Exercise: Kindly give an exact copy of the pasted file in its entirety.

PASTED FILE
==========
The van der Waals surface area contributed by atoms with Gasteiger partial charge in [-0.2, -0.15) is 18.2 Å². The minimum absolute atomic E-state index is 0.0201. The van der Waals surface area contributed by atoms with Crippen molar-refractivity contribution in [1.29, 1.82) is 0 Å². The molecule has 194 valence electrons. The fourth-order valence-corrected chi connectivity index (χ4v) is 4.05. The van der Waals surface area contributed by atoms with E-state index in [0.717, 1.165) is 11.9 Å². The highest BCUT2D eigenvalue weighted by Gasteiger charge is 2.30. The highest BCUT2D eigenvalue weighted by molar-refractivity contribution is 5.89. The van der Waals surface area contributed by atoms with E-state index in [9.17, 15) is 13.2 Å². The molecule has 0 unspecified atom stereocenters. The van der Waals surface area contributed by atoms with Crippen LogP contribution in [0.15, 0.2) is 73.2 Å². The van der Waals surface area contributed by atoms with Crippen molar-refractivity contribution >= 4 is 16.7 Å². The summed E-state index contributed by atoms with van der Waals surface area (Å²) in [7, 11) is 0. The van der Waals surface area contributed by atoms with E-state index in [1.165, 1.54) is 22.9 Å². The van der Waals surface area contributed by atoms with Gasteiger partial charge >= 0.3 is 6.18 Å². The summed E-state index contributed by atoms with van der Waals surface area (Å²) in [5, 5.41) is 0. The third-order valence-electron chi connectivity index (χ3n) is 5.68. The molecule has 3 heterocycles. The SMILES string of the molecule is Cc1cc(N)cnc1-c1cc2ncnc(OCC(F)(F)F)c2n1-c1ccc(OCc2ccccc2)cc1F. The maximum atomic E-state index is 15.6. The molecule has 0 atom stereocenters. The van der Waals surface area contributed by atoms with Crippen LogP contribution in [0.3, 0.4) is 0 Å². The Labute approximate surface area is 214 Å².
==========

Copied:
The van der Waals surface area contributed by atoms with Gasteiger partial charge in [-0.2, -0.15) is 18.2 Å². The minimum absolute atomic E-state index is 0.0201. The van der Waals surface area contributed by atoms with Crippen molar-refractivity contribution in [1.29, 1.82) is 0 Å². The molecule has 194 valence electrons. The fourth-order valence-corrected chi connectivity index (χ4v) is 4.05. The van der Waals surface area contributed by atoms with E-state index in [0.717, 1.165) is 11.9 Å². The highest BCUT2D eigenvalue weighted by Gasteiger charge is 2.30. The highest BCUT2D eigenvalue weighted by molar-refractivity contribution is 5.89. The van der Waals surface area contributed by atoms with E-state index in [9.17, 15) is 13.2 Å². The molecule has 0 unspecified atom stereocenters. The van der Waals surface area contributed by atoms with Crippen LogP contribution in [0.15, 0.2) is 73.2 Å². The van der Waals surface area contributed by atoms with Crippen molar-refractivity contribution >= 4 is 16.7 Å². The summed E-state index contributed by atoms with van der Waals surface area (Å²) in [7, 11) is 0. The van der Waals surface area contributed by atoms with E-state index in [1.165, 1.54) is 22.9 Å². The van der Waals surface area contributed by atoms with Gasteiger partial charge >= 0.3 is 6.18 Å². The summed E-state index contributed by atoms with van der Waals surface area (Å²) in [5, 5.41) is 0. The third-order valence-electron chi connectivity index (χ3n) is 5.68. The molecule has 3 heterocycles. The SMILES string of the molecule is Cc1cc(N)cnc1-c1cc2ncnc(OCC(F)(F)F)c2n1-c1ccc(OCc2ccccc2)cc1F. The maximum atomic E-state index is 15.6. The molecule has 0 atom stereocenters. The van der Waals surface area contributed by atoms with Crippen LogP contribution in [0.3, 0.4) is 0 Å². The Labute approximate surface area is 214 Å².